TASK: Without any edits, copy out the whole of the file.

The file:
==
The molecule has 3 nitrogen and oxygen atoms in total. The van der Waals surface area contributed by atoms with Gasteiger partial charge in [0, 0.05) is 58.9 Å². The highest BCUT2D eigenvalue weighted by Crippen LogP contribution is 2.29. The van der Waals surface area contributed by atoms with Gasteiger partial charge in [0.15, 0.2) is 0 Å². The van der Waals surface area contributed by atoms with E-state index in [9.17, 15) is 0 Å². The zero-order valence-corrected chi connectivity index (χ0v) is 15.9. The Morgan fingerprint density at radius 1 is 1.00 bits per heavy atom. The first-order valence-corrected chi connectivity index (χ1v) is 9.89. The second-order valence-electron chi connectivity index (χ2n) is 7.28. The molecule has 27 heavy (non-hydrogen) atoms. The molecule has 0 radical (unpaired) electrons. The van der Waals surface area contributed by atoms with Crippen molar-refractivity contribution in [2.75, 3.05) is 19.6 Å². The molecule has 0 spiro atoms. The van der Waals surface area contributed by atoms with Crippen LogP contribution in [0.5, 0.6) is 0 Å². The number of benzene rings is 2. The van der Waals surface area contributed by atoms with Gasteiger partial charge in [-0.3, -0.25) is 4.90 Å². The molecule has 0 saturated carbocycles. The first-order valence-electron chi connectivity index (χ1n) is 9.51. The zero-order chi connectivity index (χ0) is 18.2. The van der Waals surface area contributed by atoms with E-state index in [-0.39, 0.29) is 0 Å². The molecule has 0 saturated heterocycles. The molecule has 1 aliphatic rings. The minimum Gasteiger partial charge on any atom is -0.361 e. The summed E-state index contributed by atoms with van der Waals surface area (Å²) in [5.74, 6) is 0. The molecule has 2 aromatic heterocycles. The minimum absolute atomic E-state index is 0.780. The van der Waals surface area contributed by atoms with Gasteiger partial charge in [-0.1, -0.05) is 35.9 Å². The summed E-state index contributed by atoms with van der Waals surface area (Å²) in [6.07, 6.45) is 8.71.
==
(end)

The molecule has 3 nitrogen and oxygen atoms in total. The van der Waals surface area contributed by atoms with Gasteiger partial charge in [0, 0.05) is 58.9 Å². The highest BCUT2D eigenvalue weighted by Crippen LogP contribution is 2.29. The van der Waals surface area contributed by atoms with Gasteiger partial charge in [0.15, 0.2) is 0 Å². The van der Waals surface area contributed by atoms with E-state index in [9.17, 15) is 0 Å². The zero-order valence-corrected chi connectivity index (χ0v) is 15.9. The Morgan fingerprint density at radius 1 is 1.00 bits per heavy atom. The first-order valence-corrected chi connectivity index (χ1v) is 9.89. The second-order valence-electron chi connectivity index (χ2n) is 7.28. The molecule has 27 heavy (non-hydrogen) atoms. The molecule has 0 radical (unpaired) electrons. The van der Waals surface area contributed by atoms with Crippen molar-refractivity contribution in [2.75, 3.05) is 19.6 Å². The molecule has 0 spiro atoms. The van der Waals surface area contributed by atoms with Crippen LogP contribution in [0.5, 0.6) is 0 Å². The number of benzene rings is 2. The van der Waals surface area contributed by atoms with Gasteiger partial charge in [-0.3, -0.25) is 4.90 Å². The molecule has 0 saturated carbocycles. The first-order valence-electron chi connectivity index (χ1n) is 9.51. The zero-order chi connectivity index (χ0) is 18.2. The van der Waals surface area contributed by atoms with E-state index in [-0.39, 0.29) is 0 Å². The molecule has 0 saturated heterocycles. The molecule has 1 aliphatic rings. The minimum Gasteiger partial charge on any atom is -0.361 e. The summed E-state index contributed by atoms with van der Waals surface area (Å²) in [5.74, 6) is 0. The molecule has 2 aromatic heterocycles. The minimum absolute atomic E-state index is 0.780. The van der Waals surface area contributed by atoms with Gasteiger partial charge in [-0.1, -0.05) is 35.9 Å². The summed E-state index contributed by atoms with van der Waals surface area (Å²) in [6.07, 6.45) is 8.71.